Sleep for wellbeing

Sleep for Wellbeing

Sleep like good breathing (more about that later) is a fundemantal aspect for  good health and wellbeing. Of course you know this already but according to the statistics many of us aren’t doing a great job of getting it.

According to professional research institutions* the average adult between 18 and 65 needs between seven and nine hours a day with this changing over time. While new YouGov data shows that;

  • 32% of Australians aren’t getting the recommended hours of sleep
  • 85% of us wake up at least once - good to know I’m not alone men seem to sleep better than women, and interestingly
  • those who slept with a ‘comfort object’ (8% of adults over 45) slept better than those who didn’t, now thats food for thought.

    So whats the big deal about sleep anyway? Well if you’re anything like me you care about ageing - not just the dreaded wrinkly kind but cellular and mental ageing.

    Poor sleeping habits and exposure to blue light lead to a decline in melatonin the body’s own ‘Mr Sandman’ sleep hormone, a powerful neuroprotectant which supports physical and mental health. Ignoring or changing your natural circadian rhythm has wide ranging impacts and has been associated with;

    • alzheimer’s
    • cognitive and mental decline
    • decreased immune system function
    • diabetes
    • decreased stress resilience
    • decreased testosterone levels in men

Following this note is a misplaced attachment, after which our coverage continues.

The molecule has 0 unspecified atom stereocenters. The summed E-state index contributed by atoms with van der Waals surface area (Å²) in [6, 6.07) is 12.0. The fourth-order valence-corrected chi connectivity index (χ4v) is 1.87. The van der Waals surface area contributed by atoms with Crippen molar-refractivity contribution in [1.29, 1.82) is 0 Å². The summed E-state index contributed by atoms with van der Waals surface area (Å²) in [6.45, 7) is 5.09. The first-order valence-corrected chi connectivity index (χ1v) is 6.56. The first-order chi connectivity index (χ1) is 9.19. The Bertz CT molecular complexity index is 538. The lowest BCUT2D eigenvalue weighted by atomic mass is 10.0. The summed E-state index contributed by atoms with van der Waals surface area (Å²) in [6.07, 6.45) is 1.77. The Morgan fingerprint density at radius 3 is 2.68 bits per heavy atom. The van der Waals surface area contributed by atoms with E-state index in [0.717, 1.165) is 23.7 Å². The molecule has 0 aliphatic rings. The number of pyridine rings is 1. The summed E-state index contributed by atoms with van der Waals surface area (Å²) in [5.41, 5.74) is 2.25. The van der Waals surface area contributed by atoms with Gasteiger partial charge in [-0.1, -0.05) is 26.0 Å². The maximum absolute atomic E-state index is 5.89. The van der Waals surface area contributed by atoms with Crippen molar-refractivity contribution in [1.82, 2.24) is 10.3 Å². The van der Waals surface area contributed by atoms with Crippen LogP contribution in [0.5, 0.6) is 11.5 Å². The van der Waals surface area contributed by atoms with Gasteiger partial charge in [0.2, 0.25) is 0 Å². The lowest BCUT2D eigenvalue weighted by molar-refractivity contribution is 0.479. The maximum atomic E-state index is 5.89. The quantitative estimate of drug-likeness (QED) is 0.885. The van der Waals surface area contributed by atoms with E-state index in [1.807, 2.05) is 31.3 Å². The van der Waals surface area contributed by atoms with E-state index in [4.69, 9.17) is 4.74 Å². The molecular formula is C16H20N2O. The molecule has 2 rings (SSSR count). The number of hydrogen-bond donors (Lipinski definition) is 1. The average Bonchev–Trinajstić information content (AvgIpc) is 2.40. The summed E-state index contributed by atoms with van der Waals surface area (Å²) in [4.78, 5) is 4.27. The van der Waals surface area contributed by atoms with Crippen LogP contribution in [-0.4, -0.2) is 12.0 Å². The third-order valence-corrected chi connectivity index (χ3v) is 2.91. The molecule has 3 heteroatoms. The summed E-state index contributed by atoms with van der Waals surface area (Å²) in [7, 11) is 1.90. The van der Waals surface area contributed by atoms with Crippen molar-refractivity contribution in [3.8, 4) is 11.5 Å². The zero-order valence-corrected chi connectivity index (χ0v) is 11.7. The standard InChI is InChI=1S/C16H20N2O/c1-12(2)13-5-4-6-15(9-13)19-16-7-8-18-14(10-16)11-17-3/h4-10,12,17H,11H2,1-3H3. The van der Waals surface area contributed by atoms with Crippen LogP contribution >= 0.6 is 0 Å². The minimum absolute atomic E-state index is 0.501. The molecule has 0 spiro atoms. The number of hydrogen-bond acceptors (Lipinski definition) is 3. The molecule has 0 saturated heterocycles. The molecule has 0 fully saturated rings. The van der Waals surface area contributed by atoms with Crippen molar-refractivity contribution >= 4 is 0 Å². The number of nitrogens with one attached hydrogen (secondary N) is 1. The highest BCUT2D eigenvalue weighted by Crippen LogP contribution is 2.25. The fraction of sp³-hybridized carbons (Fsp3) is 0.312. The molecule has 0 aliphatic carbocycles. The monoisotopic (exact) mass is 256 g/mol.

• obesity
    • poor heart health

      To give you an idea of how sensitive our bodies are just one night of sleep deprivation increases the accumulation of proteins (β-amyloid) in the brain which are associated with an increased risk of Alzheimer’s disease.

      So what are some simple ways to optimise sleep?

            • go to sleep and wake up at the same time everyday. Routine is key to managing sleep hormones
            • go for a walk in the morning or evening without sunglasses to regulate melatonin production, and wear blue light blocking glasses, or change your settings if you’re using devices in the evening
            • minimise caffeine, alcohol and sugar whenever possible, these lead to light and disrupted sleep. The quality of your sleep matters.
            • your bedroom is a sanctuary, a nice quiet, dark room with comfortable bedding with good temperature control is key the ideal temperate should be between 15.6 and 20 degrees. 
            • Keeping a window or door open to reduce the concentration of carbon dioxide.
            • Minimise your exposure to lights after sundown. Blue light in artificial lights disrupt melatonin. I use BlueBlockLight lamps throughout the house to ease me into the evening.
            • consider some Ayurvedic sleep support - like this calming Ashwagandha Moon Brew
            • wind down before bed with a relaxing meditation

        So those are my go to sleep tips, hopefully some of these help you on your journey to better sleep and one step closer to living a vital life x

        *American Academy of Sleep Medicine (AASM) and the Sleep Research Society (SRS)

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